A couple weeks ago we went to Zion and Bryce Canyons for the Labor Day weekend and I think I’ve finally recovered. Laundry is done, gear is put away, socks have been found, photos have been gone through, and smushed graham crackers have been used to make a key lime pie. Pretty much the only think left that I can think of is sharing the trip with you guys. It’s been hard to decide how to compile everything into one post. So I’m opting to split it up and not share everything at once or else it would be the longest blog post to date and I can’t have you falling asleep before the end.
To get things started – Let’s visit Bryce Canyon. When we arrive there were some seriously dark and ominous clouds with thunder and lighting so close you could feel the thunder. Thankfully, none of us felt any lightening the entire trip. So we set off to cover the park and here was my first view.
It was pretty impressive and was in awe. However, someone, who shall remain nameless because they seriously did not appreciate Bryce as much as I did, but I think I may have changed his perspective a little, thought they should say that this was pretty much what all of Bryce looked like. I would just like to say now, that he totally lied.
With clouds moving quickly across the sky the views kept changing. Things that were in shadows moments before would then become illuminate by the sun and take your breath away.
Then there was the thunder and lightening I mentioned. It brought an element to the canyon that I knew I would possibly never experience again. The rolling thunder was beyond loud and the canyon helped to amplify the effects. It was like thunder in surround sound. Possibly one of the most amazing audio experiences of mother nature that I’ve experienced. It was epic.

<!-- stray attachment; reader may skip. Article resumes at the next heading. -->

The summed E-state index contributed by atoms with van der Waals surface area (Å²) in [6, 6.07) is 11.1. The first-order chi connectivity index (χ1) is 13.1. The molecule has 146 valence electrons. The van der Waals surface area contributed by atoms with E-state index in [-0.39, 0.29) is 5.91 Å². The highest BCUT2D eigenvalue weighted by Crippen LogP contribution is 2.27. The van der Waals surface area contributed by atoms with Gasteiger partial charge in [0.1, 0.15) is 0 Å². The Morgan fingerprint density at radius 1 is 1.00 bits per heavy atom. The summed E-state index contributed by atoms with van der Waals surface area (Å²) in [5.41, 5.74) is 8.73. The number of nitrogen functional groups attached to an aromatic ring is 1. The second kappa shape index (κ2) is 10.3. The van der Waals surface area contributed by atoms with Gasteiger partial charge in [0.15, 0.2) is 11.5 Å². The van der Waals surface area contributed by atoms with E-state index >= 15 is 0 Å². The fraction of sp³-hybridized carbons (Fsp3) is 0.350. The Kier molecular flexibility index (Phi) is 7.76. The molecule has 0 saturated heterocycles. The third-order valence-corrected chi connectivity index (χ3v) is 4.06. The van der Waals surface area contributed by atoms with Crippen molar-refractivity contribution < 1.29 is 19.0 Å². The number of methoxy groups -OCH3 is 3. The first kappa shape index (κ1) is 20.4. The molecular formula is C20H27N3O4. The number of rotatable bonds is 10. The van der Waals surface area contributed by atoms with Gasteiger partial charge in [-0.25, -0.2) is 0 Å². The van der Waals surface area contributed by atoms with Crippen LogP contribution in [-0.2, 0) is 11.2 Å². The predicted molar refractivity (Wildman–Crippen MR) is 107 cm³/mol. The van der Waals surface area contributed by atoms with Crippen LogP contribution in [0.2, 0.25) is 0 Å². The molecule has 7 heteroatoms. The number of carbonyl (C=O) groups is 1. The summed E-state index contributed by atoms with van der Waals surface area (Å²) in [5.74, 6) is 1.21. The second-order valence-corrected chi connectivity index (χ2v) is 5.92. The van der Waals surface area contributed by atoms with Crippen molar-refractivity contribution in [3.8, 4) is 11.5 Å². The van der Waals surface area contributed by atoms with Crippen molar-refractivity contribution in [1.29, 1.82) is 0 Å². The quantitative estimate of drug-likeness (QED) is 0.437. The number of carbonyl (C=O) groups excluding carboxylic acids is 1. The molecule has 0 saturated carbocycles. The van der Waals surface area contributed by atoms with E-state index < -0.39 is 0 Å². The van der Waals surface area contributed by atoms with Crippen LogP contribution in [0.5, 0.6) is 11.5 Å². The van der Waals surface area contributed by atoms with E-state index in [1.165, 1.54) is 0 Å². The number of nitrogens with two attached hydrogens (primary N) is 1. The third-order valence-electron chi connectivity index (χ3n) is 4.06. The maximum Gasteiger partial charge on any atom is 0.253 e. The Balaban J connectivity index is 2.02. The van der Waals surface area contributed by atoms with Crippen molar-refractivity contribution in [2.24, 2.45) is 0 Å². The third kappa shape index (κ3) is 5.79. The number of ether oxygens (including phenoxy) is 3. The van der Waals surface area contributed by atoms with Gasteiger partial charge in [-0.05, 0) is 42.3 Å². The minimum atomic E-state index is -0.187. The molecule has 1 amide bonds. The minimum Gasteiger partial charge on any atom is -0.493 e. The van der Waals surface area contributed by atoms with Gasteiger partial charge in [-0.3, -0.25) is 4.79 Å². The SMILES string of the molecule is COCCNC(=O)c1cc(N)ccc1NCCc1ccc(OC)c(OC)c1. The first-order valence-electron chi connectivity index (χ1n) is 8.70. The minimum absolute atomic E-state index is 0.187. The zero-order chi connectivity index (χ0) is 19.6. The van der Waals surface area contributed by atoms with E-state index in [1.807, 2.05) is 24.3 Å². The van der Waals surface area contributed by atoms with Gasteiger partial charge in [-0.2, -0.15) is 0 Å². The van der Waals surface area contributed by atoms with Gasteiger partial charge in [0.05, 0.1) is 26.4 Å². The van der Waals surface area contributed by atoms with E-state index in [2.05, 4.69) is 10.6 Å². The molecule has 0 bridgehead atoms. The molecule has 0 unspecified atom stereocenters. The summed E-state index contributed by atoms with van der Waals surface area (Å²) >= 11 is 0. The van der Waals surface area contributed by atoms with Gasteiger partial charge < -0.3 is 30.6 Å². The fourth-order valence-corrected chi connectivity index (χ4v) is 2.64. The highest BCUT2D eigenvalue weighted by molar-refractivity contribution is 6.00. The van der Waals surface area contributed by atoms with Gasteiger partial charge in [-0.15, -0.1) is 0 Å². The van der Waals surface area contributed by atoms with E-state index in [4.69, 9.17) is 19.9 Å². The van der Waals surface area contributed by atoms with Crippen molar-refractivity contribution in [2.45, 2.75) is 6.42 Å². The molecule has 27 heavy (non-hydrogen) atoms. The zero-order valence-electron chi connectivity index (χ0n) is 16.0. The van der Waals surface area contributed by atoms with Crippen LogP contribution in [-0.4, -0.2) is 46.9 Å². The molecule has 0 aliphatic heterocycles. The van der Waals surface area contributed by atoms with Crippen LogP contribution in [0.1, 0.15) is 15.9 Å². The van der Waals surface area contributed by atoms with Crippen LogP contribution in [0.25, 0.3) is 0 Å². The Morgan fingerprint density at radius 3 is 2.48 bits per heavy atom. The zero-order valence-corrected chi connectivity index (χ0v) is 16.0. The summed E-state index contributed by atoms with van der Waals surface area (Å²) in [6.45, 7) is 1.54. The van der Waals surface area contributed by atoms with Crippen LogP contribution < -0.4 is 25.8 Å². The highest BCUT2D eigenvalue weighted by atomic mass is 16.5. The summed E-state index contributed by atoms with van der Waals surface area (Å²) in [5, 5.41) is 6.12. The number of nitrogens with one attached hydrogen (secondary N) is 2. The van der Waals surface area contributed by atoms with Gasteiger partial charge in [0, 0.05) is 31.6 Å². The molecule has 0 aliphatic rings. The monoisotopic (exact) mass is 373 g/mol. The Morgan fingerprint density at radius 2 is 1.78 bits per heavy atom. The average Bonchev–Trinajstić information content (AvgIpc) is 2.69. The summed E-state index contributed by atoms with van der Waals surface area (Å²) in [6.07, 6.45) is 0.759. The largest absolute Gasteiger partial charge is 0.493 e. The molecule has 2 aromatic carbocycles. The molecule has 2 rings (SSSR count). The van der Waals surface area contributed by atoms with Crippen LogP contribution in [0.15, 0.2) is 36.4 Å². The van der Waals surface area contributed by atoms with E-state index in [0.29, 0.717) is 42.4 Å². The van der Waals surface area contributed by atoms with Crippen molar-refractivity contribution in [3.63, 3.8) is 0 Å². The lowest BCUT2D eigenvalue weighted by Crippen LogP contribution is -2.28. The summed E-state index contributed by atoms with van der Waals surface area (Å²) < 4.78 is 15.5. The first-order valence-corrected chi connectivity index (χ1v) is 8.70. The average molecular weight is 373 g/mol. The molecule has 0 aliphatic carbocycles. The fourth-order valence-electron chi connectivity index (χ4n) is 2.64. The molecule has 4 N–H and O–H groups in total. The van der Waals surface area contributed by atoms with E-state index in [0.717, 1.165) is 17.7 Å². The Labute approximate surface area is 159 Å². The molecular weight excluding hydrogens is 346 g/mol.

I mean, seriously, how amazing is this? The vast expanse of Southern Utah, the hoodoos, the red of the earth with the green of the trees, the puffy white cottonball clouds…
Oh, and did I mention the forest? Yep. I’m still impressed that trees can survive, okay, thrive, in this type of soil. The last time I questioned trees was when I in the Bristlecone Pine forest. Now, those are incredibly amazing. But I’m getting off topic.
Next, we went further into Bryce for more spectacular views. The photo below is looking back in the direction we had come. I find hoodoos fascinating and now want to wander around them.
Warning, the next couple of photos aren’t great the best but I think it gives some perspective on the cliffs, slopes, and trees growing out of what basically looks like rock, along with the vastness of the place.
In case Bryce couldn’t get any more inspiring, on the way out of the park we saw one of the largest rainbows of my life. It looked like it stretched the entire length of the canyon. I took several quick photos of it but none of them really turned out. Let me just tell you that it was the perfect way to end the day there.
I can’t wait to go back and if you ever have the chance to check it out I highly recommend it. Especially, if there’s a passing thunderstorm then you defiantly have to go. It will give you a whole new perspective on life. Just mind the lightening.